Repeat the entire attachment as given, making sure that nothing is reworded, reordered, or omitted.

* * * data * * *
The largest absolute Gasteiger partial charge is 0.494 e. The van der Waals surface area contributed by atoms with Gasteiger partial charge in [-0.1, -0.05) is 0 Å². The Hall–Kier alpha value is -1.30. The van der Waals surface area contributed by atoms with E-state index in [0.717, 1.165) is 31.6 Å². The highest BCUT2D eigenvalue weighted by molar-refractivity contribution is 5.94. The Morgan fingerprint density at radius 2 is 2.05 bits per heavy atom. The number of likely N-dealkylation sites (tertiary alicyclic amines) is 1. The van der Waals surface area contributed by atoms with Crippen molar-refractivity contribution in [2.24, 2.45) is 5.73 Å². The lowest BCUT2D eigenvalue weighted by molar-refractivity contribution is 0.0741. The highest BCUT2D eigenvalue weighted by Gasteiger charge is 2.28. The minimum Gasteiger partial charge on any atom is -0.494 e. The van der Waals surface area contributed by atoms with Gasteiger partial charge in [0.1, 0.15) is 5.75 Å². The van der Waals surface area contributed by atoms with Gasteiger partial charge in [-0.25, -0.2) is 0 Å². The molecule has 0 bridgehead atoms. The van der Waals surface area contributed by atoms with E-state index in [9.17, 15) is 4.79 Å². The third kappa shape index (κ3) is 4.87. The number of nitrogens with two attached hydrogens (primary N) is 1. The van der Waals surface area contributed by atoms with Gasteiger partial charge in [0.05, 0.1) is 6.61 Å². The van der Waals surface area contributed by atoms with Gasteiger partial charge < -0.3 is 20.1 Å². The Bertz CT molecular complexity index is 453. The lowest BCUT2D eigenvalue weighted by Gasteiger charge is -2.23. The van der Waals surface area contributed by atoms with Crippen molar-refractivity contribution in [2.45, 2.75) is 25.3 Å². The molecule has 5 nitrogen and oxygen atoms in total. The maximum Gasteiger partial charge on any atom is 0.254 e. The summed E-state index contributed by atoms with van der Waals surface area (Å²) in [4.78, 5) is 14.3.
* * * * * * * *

The largest absolute Gasteiger partial charge is 0.494 e. The van der Waals surface area contributed by atoms with Gasteiger partial charge in [-0.1, -0.05) is 0 Å². The Hall–Kier alpha value is -1.30. The van der Waals surface area contributed by atoms with E-state index in [0.717, 1.165) is 31.6 Å². The highest BCUT2D eigenvalue weighted by molar-refractivity contribution is 5.94. The Morgan fingerprint density at radius 2 is 2.05 bits per heavy atom. The number of likely N-dealkylation sites (tertiary alicyclic amines) is 1. The van der Waals surface area contributed by atoms with Crippen molar-refractivity contribution in [2.24, 2.45) is 5.73 Å². The lowest BCUT2D eigenvalue weighted by molar-refractivity contribution is 0.0741. The highest BCUT2D eigenvalue weighted by Gasteiger charge is 2.28. The minimum Gasteiger partial charge on any atom is -0.494 e. The van der Waals surface area contributed by atoms with Gasteiger partial charge in [0.1, 0.15) is 5.75 Å². The van der Waals surface area contributed by atoms with Gasteiger partial charge in [-0.25, -0.2) is 0 Å². The molecule has 0 bridgehead atoms. The van der Waals surface area contributed by atoms with E-state index in [9.17, 15) is 4.79 Å². The third kappa shape index (κ3) is 4.87. The number of nitrogens with two attached hydrogens (primary N) is 1. The van der Waals surface area contributed by atoms with Gasteiger partial charge in [0.05, 0.1) is 6.61 Å². The van der Waals surface area contributed by atoms with Gasteiger partial charge < -0.3 is 20.1 Å². The Bertz CT molecular complexity index is 453. The lowest BCUT2D eigenvalue weighted by Gasteiger charge is -2.23. The van der Waals surface area contributed by atoms with Crippen molar-refractivity contribution in [2.45, 2.75) is 25.3 Å². The molecule has 5 nitrogen and oxygen atoms in total. The maximum Gasteiger partial charge on any atom is 0.254 e. The summed E-state index contributed by atoms with van der Waals surface area (Å²) in [4.78, 5) is 14.3.